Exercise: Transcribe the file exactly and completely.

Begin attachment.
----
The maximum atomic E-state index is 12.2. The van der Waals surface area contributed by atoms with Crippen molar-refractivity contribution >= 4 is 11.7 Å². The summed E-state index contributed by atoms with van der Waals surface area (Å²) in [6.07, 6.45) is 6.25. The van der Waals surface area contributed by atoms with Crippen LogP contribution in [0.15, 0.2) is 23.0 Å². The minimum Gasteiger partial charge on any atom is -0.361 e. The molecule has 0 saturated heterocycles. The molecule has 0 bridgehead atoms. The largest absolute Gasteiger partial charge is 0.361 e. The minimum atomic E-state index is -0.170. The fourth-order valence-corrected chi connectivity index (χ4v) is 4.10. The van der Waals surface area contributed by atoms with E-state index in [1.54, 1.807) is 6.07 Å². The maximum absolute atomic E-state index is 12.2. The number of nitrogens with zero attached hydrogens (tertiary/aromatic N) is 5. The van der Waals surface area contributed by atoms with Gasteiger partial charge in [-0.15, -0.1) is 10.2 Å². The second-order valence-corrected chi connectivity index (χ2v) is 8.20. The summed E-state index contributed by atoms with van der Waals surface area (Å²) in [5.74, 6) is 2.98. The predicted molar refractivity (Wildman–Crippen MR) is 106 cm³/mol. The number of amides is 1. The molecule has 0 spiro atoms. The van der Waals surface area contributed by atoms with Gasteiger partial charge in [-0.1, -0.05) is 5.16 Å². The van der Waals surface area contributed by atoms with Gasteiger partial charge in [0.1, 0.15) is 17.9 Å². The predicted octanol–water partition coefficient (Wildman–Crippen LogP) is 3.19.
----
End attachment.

The maximum atomic E-state index is 12.2. The van der Waals surface area contributed by atoms with Crippen molar-refractivity contribution >= 4 is 11.7 Å². The summed E-state index contributed by atoms with van der Waals surface area (Å²) in [6.07, 6.45) is 6.25. The van der Waals surface area contributed by atoms with Crippen LogP contribution in [0.15, 0.2) is 23.0 Å². The minimum Gasteiger partial charge on any atom is -0.361 e. The molecule has 0 saturated heterocycles. The molecule has 0 bridgehead atoms. The largest absolute Gasteiger partial charge is 0.361 e. The minimum atomic E-state index is -0.170. The fourth-order valence-corrected chi connectivity index (χ4v) is 4.10. The van der Waals surface area contributed by atoms with E-state index in [1.54, 1.807) is 6.07 Å². The maximum absolute atomic E-state index is 12.2. The number of nitrogens with zero attached hydrogens (tertiary/aromatic N) is 5. The van der Waals surface area contributed by atoms with Gasteiger partial charge in [-0.15, -0.1) is 10.2 Å². The second-order valence-corrected chi connectivity index (χ2v) is 8.20. The summed E-state index contributed by atoms with van der Waals surface area (Å²) in [5.74, 6) is 2.98. The predicted molar refractivity (Wildman–Crippen MR) is 106 cm³/mol. The number of amides is 1. The molecule has 0 spiro atoms. The van der Waals surface area contributed by atoms with Gasteiger partial charge in [-0.1, -0.05) is 5.16 Å². The van der Waals surface area contributed by atoms with Gasteiger partial charge in [0.1, 0.15) is 17.9 Å². The predicted octanol–water partition coefficient (Wildman–Crippen LogP) is 3.19.